The speech was delivered on Tuesday 12 June as part of London Tech Week
Thank you very much.
It is fantastic to be here, at what has rapidly become one of the most exciting events of London Tech Week.
I’d like to pay tribute to somebody who has really helped to make it happen.
That is Nicola Mendelsohn, the outgoing Chair of the Creative Industries Council.
Nicola has been instrumental in steering the creative industries to create a unified view of what they do and has been a tireless advocate for our nation’s creative industries.
Thank you Nicola and the best of luck for the future.
UK creativity flourishing
The truth is that despite representing less than 1 per cent of the world’s population, the UK has one of the largest creative industries of any country. Our footprint and our reach across the world is vast.
Creativity is Britain’s calling card.
Three of the six most visited museums and galleries in the world are here in the UK.
The three highest grossing films of last year were all shot in British studios.
And in 2017, we supplied eight of the ten best-selling albums.
At the heart of this creative success is the transforming power of technology.
Increasingly, theatre is blending with film and computer programming is merging with sculpture.
We have virtual reality curatorship, animated artworks and video games scored by classical music composers.
And in an era where the UK has an online audience of 50 million, and the world has an online audience of over 3 billion, digital technology is transforming the relationship between cultural organisations and the public.
And our future is built on the nexus between art and technology.
That nexus is best demonstrated by the video games industry, where fine arts students share the same desks as computer engineers.
They work together to understand each other and learn from each other, so they could use the best of technology to better realise their creative vision.
When we look right across the piece, there are many examples of the combination of creative brilliance and technical excellence. And that is where Britain’s bread will be buttered for many years to come.
As the robots increasingly do the boring stuff, it is the creativity and the ingenuity of the human mind that cannot be replicated by the machines.
While the UK technology and cultural sectors might make the ultimate power couple, we also need to keep working to make this marriage a success.
Because audience expectations are evolving and we all need to evolve too.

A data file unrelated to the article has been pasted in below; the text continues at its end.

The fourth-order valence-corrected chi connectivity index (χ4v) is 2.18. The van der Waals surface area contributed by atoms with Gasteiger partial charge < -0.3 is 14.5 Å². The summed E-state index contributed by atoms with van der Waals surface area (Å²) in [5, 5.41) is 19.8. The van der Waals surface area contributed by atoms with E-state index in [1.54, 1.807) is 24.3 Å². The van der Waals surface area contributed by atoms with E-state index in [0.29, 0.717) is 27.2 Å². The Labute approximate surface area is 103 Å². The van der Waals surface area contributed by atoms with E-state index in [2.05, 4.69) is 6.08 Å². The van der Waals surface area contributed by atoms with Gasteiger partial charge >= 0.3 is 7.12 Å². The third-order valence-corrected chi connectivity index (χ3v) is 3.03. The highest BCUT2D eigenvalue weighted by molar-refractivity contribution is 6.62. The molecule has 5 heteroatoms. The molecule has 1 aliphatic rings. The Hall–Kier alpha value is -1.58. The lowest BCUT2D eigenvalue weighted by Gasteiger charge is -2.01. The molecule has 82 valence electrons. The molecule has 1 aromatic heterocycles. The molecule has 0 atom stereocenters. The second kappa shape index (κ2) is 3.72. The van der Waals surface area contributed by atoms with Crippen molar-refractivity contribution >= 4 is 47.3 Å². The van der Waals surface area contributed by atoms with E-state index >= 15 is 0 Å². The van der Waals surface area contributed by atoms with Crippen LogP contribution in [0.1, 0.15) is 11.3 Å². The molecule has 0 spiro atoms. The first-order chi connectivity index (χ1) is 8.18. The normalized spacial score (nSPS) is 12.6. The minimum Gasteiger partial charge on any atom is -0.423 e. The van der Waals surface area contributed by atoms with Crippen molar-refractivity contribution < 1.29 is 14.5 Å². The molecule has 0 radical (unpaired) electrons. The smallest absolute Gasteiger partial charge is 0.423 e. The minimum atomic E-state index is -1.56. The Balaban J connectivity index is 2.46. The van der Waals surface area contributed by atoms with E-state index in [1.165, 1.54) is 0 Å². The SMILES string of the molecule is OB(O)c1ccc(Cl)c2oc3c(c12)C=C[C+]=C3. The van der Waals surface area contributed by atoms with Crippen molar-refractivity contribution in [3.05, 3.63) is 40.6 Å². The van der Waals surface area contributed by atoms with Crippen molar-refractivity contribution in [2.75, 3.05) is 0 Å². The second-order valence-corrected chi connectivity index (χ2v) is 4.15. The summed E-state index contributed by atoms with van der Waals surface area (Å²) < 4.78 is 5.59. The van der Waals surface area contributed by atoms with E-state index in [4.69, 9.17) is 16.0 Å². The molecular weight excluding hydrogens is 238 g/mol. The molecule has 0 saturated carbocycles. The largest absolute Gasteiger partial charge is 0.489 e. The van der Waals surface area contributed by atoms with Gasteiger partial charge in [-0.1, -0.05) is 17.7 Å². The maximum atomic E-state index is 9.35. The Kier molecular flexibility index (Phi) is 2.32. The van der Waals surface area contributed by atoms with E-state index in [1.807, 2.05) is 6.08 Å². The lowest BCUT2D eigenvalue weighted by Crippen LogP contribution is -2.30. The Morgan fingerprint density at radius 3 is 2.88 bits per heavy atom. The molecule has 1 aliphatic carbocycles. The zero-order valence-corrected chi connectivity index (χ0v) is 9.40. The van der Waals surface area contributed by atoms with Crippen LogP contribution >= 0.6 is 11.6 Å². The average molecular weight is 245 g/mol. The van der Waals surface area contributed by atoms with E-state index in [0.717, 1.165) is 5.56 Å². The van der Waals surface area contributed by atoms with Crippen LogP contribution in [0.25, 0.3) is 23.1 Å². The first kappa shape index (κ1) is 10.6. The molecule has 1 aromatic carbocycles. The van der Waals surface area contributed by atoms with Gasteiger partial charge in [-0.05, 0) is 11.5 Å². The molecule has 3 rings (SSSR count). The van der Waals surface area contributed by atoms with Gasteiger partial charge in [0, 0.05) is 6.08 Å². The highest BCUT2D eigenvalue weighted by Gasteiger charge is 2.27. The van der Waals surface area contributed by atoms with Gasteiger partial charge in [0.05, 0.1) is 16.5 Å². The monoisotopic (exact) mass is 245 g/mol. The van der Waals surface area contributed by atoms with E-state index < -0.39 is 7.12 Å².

Audiences now want to consume culture in a way that is personal to them.
They are no longer passive recipients but have increasingly high expectations.
And we need to make sure that the right structures are in place to support this transformation.
I want to talk just about two things today, that I think are vital. Firstly, making sure we have the digital capability in our creative and cultural organisations to get the most out of it.
This comes down to many things. A full spectrum, all the way from getting people onto the Internet for the first time, all the way through to our highest standard capabilities.
The need for this will be keenly felt in our creative industries, as areas like intellectual property and data analysis become at the core of business rather than something nice to have.
I am thrilled that the Arts Council, working with the Heritage Lottery Fund, have done an enormous amount to get to the cutting edge.
They are piloting a Digital Maturity Index for cultural organisations to better understand and improve their own digital capability.
Digital capability is also a key element of the excellent Creative Industries Sector Deal.
But the technology is moving so fast that everybody can do more. I want to see cultural and creative organisations, in particular, partnering with technology companies, large and small.
The opportunities for a symbiotic relationship between these two sectors are vast and increasing.
And the benefits are clear; inspiring creativity and connecting with new audiences.
The second point I wanted to make is about how technology allows for global reach.
I’m delighted, for instance, that Tencent is here today, along with other global players.
They are creating output that is a shop window for Britain and for our artistic capability and innovation.
Film and high-end TV alone attracted over two billion pounds of inward investment to the UK in 2017.
Our creative industries generate increasing numbers of jobs and attract the brightest and best global talent to Britain.
But it is more than just economics. Our creative industries tell our story around the world, and that has rarely been more important than now.
So I would urge everyone to do their part.
We are here in London Tech Week and our digital dynamos are also forging ahead.
We have seen double the amount of tech investment over the last year and we are the third highest global investment location in tech after the USA and China.
And only a few weeks ago London was once again ranked as the leading tech hub in Europe.
I hope that you can play your part. In expanding and enhancing digital capability and ensuring that we tell our story around the world - yes for economic benefit, but also to make sure that our story is told.
Createch is great for our economy and great for our society too.
But in Government, we can’t do that on our own.
We love the fact that you’re out there doing it and I’m delighted to be able to work with you as you do so.
As you keep breaking those barriers and using the best of technology to showcase the best of British culture and British creativity right around the world.
Thank you very much.